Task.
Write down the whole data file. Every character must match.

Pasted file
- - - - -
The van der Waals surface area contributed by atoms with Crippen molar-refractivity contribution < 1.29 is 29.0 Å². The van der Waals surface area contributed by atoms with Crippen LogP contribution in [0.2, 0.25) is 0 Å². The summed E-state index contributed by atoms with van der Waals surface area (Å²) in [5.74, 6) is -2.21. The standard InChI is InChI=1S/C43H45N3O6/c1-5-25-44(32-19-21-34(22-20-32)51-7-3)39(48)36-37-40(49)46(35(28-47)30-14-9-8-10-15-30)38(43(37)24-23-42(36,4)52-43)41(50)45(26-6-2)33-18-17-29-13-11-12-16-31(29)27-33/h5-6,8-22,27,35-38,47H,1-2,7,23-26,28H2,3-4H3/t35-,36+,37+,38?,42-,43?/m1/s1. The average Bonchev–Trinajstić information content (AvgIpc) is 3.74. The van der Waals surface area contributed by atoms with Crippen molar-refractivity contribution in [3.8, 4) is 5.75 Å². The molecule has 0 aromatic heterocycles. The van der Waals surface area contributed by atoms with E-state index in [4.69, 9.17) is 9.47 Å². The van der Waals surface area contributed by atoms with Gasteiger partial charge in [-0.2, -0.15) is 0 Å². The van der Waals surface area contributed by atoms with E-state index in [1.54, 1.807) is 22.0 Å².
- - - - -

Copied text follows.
The van der Waals surface area contributed by atoms with Crippen molar-refractivity contribution < 1.29 is 29.0 Å². The van der Waals surface area contributed by atoms with Crippen LogP contribution in [0.2, 0.25) is 0 Å². The summed E-state index contributed by atoms with van der Waals surface area (Å²) in [5.74, 6) is -2.21. The standard InChI is InChI=1S/C43H45N3O6/c1-5-25-44(32-19-21-34(22-20-32)51-7-3)39(48)36-37-40(49)46(35(28-47)30-14-9-8-10-15-30)38(43(37)24-23-42(36,4)52-43)41(50)45(26-6-2)33-18-17-29-13-11-12-16-31(29)27-33/h5-6,8-22,27,35-38,47H,1-2,7,23-26,28H2,3-4H3/t35-,36+,37+,38?,42-,43?/m1/s1. The average Bonchev–Trinajstić information content (AvgIpc) is 3.74. The van der Waals surface area contributed by atoms with Crippen molar-refractivity contribution in [3.8, 4) is 5.75 Å². The molecule has 0 aromatic heterocycles. The van der Waals surface area contributed by atoms with E-state index in [4.69, 9.17) is 9.47 Å². The van der Waals surface area contributed by atoms with Gasteiger partial charge in [-0.2, -0.15) is 0 Å². The van der Waals surface area contributed by atoms with E-state index in [1.54, 1.807) is 22.0 Å².